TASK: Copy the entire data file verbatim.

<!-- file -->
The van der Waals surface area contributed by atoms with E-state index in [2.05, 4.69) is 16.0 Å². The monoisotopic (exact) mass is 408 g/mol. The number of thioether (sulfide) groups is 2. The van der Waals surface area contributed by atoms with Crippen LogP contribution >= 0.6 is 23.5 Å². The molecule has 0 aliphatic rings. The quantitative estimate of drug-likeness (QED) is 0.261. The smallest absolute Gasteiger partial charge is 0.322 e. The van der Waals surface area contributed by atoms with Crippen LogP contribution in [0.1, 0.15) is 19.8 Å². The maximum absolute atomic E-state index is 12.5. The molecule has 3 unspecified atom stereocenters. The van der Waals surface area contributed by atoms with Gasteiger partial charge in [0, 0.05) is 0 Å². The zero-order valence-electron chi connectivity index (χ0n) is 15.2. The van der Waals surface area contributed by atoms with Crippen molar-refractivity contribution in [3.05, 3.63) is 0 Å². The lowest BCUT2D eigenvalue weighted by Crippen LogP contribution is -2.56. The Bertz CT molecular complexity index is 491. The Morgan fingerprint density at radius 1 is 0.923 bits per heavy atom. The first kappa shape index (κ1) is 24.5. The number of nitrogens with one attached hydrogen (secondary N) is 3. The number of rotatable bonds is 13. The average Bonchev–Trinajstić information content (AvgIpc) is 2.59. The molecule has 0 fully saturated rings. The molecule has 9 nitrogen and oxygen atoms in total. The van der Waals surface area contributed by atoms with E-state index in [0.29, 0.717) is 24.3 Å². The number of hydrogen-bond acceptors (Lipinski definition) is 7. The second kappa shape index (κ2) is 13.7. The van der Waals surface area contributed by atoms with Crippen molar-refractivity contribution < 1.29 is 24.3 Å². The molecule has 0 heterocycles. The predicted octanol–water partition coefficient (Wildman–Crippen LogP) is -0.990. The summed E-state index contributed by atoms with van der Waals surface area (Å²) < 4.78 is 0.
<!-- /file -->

The van der Waals surface area contributed by atoms with E-state index in [2.05, 4.69) is 16.0 Å². The monoisotopic (exact) mass is 408 g/mol. The number of thioether (sulfide) groups is 2. The van der Waals surface area contributed by atoms with Crippen LogP contribution >= 0.6 is 23.5 Å². The molecule has 0 aliphatic rings. The quantitative estimate of drug-likeness (QED) is 0.261. The smallest absolute Gasteiger partial charge is 0.322 e. The van der Waals surface area contributed by atoms with Crippen LogP contribution in [0.1, 0.15) is 19.8 Å². The maximum absolute atomic E-state index is 12.5. The molecule has 3 unspecified atom stereocenters. The van der Waals surface area contributed by atoms with Gasteiger partial charge in [0, 0.05) is 0 Å². The zero-order valence-electron chi connectivity index (χ0n) is 15.2. The van der Waals surface area contributed by atoms with Crippen molar-refractivity contribution in [3.05, 3.63) is 0 Å². The lowest BCUT2D eigenvalue weighted by Crippen LogP contribution is -2.56. The Bertz CT molecular complexity index is 491. The Morgan fingerprint density at radius 1 is 0.923 bits per heavy atom. The first kappa shape index (κ1) is 24.5. The number of nitrogens with one attached hydrogen (secondary N) is 3. The number of rotatable bonds is 13. The average Bonchev–Trinajstić information content (AvgIpc) is 2.59. The molecule has 0 fully saturated rings. The molecule has 9 nitrogen and oxygen atoms in total. The van der Waals surface area contributed by atoms with E-state index in [0.29, 0.717) is 24.3 Å². The number of hydrogen-bond acceptors (Lipinski definition) is 7. The second kappa shape index (κ2) is 13.7. The van der Waals surface area contributed by atoms with Crippen molar-refractivity contribution < 1.29 is 24.3 Å². The molecule has 0 heterocycles. The predicted octanol–water partition coefficient (Wildman–Crippen LogP) is -0.990. The summed E-state index contributed by atoms with van der Waals surface area (Å²) < 4.78 is 0.